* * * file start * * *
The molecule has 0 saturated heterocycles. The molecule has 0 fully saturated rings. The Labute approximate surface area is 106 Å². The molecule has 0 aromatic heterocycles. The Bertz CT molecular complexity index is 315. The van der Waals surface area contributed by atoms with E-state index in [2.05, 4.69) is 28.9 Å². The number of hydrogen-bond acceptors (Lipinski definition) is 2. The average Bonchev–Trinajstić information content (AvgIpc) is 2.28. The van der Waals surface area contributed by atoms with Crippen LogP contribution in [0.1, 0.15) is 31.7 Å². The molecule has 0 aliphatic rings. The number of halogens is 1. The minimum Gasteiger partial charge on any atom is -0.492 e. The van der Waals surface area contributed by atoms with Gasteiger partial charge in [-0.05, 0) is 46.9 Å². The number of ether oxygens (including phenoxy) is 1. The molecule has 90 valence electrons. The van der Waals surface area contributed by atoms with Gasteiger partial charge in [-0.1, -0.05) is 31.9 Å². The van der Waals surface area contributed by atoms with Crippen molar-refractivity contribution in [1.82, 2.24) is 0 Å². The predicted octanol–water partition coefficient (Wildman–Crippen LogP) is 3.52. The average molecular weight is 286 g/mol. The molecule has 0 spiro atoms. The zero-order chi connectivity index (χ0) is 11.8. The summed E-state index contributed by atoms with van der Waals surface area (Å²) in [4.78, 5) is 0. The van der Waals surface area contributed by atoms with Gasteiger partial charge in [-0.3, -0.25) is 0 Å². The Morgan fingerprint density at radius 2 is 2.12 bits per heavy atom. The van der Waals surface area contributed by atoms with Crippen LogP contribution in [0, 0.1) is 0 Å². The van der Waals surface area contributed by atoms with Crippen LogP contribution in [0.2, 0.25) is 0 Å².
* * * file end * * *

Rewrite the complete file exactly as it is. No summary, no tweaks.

The molecule has 0 saturated heterocycles. The molecule has 0 fully saturated rings. The Labute approximate surface area is 106 Å². The molecule has 0 aromatic heterocycles. The Bertz CT molecular complexity index is 315. The van der Waals surface area contributed by atoms with E-state index in [2.05, 4.69) is 28.9 Å². The number of hydrogen-bond acceptors (Lipinski definition) is 2. The average Bonchev–Trinajstić information content (AvgIpc) is 2.28. The van der Waals surface area contributed by atoms with Crippen LogP contribution in [0.1, 0.15) is 31.7 Å². The molecule has 0 aliphatic rings. The number of halogens is 1. The minimum Gasteiger partial charge on any atom is -0.492 e. The van der Waals surface area contributed by atoms with Gasteiger partial charge in [-0.05, 0) is 46.9 Å². The number of ether oxygens (including phenoxy) is 1. The molecule has 90 valence electrons. The van der Waals surface area contributed by atoms with Gasteiger partial charge in [-0.1, -0.05) is 31.9 Å². The van der Waals surface area contributed by atoms with Crippen molar-refractivity contribution in [1.82, 2.24) is 0 Å². The predicted octanol–water partition coefficient (Wildman–Crippen LogP) is 3.52. The average molecular weight is 286 g/mol. The molecule has 0 spiro atoms. The zero-order chi connectivity index (χ0) is 11.8. The summed E-state index contributed by atoms with van der Waals surface area (Å²) in [4.78, 5) is 0. The van der Waals surface area contributed by atoms with Gasteiger partial charge in [-0.3, -0.25) is 0 Å². The Morgan fingerprint density at radius 2 is 2.12 bits per heavy atom. The van der Waals surface area contributed by atoms with Crippen LogP contribution in [0, 0.1) is 0 Å². The van der Waals surface area contributed by atoms with Crippen LogP contribution in [0.2, 0.25) is 0 Å².